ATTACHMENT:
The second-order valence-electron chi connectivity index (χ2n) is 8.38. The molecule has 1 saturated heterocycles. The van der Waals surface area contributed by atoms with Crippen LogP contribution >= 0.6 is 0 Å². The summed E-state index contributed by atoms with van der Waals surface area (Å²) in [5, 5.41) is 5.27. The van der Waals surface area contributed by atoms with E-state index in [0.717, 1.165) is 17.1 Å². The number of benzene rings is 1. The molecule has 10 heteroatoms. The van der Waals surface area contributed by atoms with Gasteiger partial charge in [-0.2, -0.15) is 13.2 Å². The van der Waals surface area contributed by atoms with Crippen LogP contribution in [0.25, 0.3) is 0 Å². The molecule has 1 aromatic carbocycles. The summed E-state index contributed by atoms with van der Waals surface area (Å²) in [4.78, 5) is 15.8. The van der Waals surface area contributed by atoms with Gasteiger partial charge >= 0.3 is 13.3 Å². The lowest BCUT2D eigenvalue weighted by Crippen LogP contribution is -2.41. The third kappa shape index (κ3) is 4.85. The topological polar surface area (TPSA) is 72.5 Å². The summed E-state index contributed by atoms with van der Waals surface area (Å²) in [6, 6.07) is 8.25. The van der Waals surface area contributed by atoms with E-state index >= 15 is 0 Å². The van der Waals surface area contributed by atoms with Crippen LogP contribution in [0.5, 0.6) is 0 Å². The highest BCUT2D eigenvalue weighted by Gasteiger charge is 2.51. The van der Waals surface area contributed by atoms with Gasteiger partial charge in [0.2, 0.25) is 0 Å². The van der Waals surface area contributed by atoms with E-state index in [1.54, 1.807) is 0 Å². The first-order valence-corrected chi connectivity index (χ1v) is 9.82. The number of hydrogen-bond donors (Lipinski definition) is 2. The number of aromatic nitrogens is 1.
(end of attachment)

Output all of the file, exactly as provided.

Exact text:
The second-order valence-electron chi connectivity index (χ2n) is 8.38. The molecule has 1 saturated heterocycles. The van der Waals surface area contributed by atoms with Crippen LogP contribution >= 0.6 is 0 Å². The summed E-state index contributed by atoms with van der Waals surface area (Å²) in [5, 5.41) is 5.27. The van der Waals surface area contributed by atoms with E-state index in [0.717, 1.165) is 17.1 Å². The number of benzene rings is 1. The molecule has 10 heteroatoms. The van der Waals surface area contributed by atoms with Gasteiger partial charge in [-0.2, -0.15) is 13.2 Å². The van der Waals surface area contributed by atoms with Crippen LogP contribution in [0.25, 0.3) is 0 Å². The molecule has 1 aromatic carbocycles. The summed E-state index contributed by atoms with van der Waals surface area (Å²) in [4.78, 5) is 15.8. The van der Waals surface area contributed by atoms with Gasteiger partial charge >= 0.3 is 13.3 Å². The lowest BCUT2D eigenvalue weighted by Crippen LogP contribution is -2.41. The third kappa shape index (κ3) is 4.85. The topological polar surface area (TPSA) is 72.5 Å². The summed E-state index contributed by atoms with van der Waals surface area (Å²) in [6, 6.07) is 8.25. The van der Waals surface area contributed by atoms with E-state index >= 15 is 0 Å². The van der Waals surface area contributed by atoms with Crippen LogP contribution in [0.5, 0.6) is 0 Å². The highest BCUT2D eigenvalue weighted by Gasteiger charge is 2.51. The van der Waals surface area contributed by atoms with Gasteiger partial charge in [0.2, 0.25) is 0 Å². The van der Waals surface area contributed by atoms with E-state index in [1.54, 1.807) is 0 Å². The first-order valence-corrected chi connectivity index (χ1v) is 9.82. The number of hydrogen-bond donors (Lipinski definition) is 2. The number of aromatic nitrogens is 1.